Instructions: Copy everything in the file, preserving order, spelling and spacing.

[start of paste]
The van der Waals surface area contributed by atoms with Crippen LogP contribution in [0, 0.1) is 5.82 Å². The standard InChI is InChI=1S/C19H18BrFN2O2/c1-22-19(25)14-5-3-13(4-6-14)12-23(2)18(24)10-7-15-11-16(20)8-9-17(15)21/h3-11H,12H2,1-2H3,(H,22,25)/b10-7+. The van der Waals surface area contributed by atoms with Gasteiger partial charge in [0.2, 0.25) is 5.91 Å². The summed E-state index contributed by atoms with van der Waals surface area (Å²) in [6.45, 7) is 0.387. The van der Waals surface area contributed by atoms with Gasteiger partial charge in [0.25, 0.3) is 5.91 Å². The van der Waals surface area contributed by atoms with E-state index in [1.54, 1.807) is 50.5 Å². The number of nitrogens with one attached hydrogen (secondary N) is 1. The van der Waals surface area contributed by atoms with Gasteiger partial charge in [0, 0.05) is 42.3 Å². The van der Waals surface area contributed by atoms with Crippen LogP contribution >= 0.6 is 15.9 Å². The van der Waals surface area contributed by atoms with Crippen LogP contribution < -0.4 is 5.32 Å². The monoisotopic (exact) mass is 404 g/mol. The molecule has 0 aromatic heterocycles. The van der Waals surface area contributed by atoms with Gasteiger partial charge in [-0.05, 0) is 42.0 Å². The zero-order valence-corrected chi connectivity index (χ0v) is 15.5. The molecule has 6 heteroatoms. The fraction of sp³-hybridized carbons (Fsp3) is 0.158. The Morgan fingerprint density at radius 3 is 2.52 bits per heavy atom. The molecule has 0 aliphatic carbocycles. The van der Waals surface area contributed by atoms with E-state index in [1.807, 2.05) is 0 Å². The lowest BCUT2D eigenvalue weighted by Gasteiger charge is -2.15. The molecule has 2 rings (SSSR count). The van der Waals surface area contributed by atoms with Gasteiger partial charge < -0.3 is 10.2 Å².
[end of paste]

The van der Waals surface area contributed by atoms with Crippen LogP contribution in [0, 0.1) is 5.82 Å². The standard InChI is InChI=1S/C19H18BrFN2O2/c1-22-19(25)14-5-3-13(4-6-14)12-23(2)18(24)10-7-15-11-16(20)8-9-17(15)21/h3-11H,12H2,1-2H3,(H,22,25)/b10-7+. The van der Waals surface area contributed by atoms with Gasteiger partial charge in [0.2, 0.25) is 5.91 Å². The summed E-state index contributed by atoms with van der Waals surface area (Å²) in [6.45, 7) is 0.387. The van der Waals surface area contributed by atoms with Gasteiger partial charge in [0.25, 0.3) is 5.91 Å². The van der Waals surface area contributed by atoms with E-state index in [1.54, 1.807) is 50.5 Å². The number of nitrogens with one attached hydrogen (secondary N) is 1. The van der Waals surface area contributed by atoms with Gasteiger partial charge in [0, 0.05) is 42.3 Å². The van der Waals surface area contributed by atoms with Crippen LogP contribution >= 0.6 is 15.9 Å². The van der Waals surface area contributed by atoms with Crippen LogP contribution < -0.4 is 5.32 Å². The monoisotopic (exact) mass is 404 g/mol. The molecule has 0 aromatic heterocycles. The van der Waals surface area contributed by atoms with Gasteiger partial charge in [-0.05, 0) is 42.0 Å². The zero-order valence-corrected chi connectivity index (χ0v) is 15.5. The molecule has 6 heteroatoms. The fraction of sp³-hybridized carbons (Fsp3) is 0.158. The Morgan fingerprint density at radius 3 is 2.52 bits per heavy atom. The molecule has 0 aliphatic carbocycles. The van der Waals surface area contributed by atoms with E-state index in [1.807, 2.05) is 0 Å². The lowest BCUT2D eigenvalue weighted by Gasteiger charge is -2.15. The molecule has 2 rings (SSSR count). The van der Waals surface area contributed by atoms with Gasteiger partial charge < -0.3 is 10.2 Å².